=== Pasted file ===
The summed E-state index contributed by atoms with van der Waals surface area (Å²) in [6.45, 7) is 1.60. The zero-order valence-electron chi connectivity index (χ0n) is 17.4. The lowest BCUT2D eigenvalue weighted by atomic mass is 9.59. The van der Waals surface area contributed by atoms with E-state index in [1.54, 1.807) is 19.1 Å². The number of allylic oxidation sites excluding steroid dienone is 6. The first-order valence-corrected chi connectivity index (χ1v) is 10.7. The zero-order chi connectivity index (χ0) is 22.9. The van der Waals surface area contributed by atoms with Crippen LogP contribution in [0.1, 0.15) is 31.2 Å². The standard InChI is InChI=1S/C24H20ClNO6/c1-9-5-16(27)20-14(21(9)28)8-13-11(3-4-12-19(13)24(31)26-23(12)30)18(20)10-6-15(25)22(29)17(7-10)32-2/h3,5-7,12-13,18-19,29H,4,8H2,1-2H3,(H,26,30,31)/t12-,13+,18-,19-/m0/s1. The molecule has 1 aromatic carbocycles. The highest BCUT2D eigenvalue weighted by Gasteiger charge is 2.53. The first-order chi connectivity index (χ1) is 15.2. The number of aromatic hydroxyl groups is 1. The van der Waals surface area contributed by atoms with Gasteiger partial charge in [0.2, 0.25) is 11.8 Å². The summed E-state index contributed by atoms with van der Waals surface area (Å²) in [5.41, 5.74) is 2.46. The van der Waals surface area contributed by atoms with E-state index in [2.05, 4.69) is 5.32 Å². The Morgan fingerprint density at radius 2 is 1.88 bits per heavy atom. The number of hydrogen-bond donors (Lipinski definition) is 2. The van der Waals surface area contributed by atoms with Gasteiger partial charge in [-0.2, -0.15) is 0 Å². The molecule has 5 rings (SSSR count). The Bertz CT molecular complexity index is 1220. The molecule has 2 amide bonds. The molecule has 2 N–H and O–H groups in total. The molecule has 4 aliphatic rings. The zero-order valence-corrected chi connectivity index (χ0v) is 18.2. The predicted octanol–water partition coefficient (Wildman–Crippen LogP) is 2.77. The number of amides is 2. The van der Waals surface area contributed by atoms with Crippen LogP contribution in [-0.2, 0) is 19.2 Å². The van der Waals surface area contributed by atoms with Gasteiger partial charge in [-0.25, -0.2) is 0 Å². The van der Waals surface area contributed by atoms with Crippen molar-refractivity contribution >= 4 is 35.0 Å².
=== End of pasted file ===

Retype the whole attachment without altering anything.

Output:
The summed E-state index contributed by atoms with van der Waals surface area (Å²) in [6.45, 7) is 1.60. The zero-order valence-electron chi connectivity index (χ0n) is 17.4. The lowest BCUT2D eigenvalue weighted by atomic mass is 9.59. The van der Waals surface area contributed by atoms with E-state index in [1.54, 1.807) is 19.1 Å². The number of allylic oxidation sites excluding steroid dienone is 6. The first-order valence-corrected chi connectivity index (χ1v) is 10.7. The zero-order chi connectivity index (χ0) is 22.9. The van der Waals surface area contributed by atoms with Crippen LogP contribution in [0.1, 0.15) is 31.2 Å². The standard InChI is InChI=1S/C24H20ClNO6/c1-9-5-16(27)20-14(21(9)28)8-13-11(3-4-12-19(13)24(31)26-23(12)30)18(20)10-6-15(25)22(29)17(7-10)32-2/h3,5-7,12-13,18-19,29H,4,8H2,1-2H3,(H,26,30,31)/t12-,13+,18-,19-/m0/s1. The molecule has 1 aromatic carbocycles. The highest BCUT2D eigenvalue weighted by Gasteiger charge is 2.53. The first-order chi connectivity index (χ1) is 15.2. The number of aromatic hydroxyl groups is 1. The van der Waals surface area contributed by atoms with Gasteiger partial charge in [0.2, 0.25) is 11.8 Å². The summed E-state index contributed by atoms with van der Waals surface area (Å²) in [5.41, 5.74) is 2.46. The van der Waals surface area contributed by atoms with E-state index in [2.05, 4.69) is 5.32 Å². The Morgan fingerprint density at radius 2 is 1.88 bits per heavy atom. The number of hydrogen-bond donors (Lipinski definition) is 2. The van der Waals surface area contributed by atoms with Gasteiger partial charge in [-0.2, -0.15) is 0 Å². The molecule has 5 rings (SSSR count). The Bertz CT molecular complexity index is 1220. The molecule has 2 amide bonds. The molecule has 2 N–H and O–H groups in total. The molecule has 4 aliphatic rings. The zero-order valence-corrected chi connectivity index (χ0v) is 18.2. The predicted octanol–water partition coefficient (Wildman–Crippen LogP) is 2.77. The number of amides is 2. The van der Waals surface area contributed by atoms with Crippen LogP contribution in [-0.2, 0) is 19.2 Å². The van der Waals surface area contributed by atoms with Gasteiger partial charge in [-0.25, -0.2) is 0 Å². The van der Waals surface area contributed by atoms with Crippen molar-refractivity contribution >= 4 is 35.0 Å².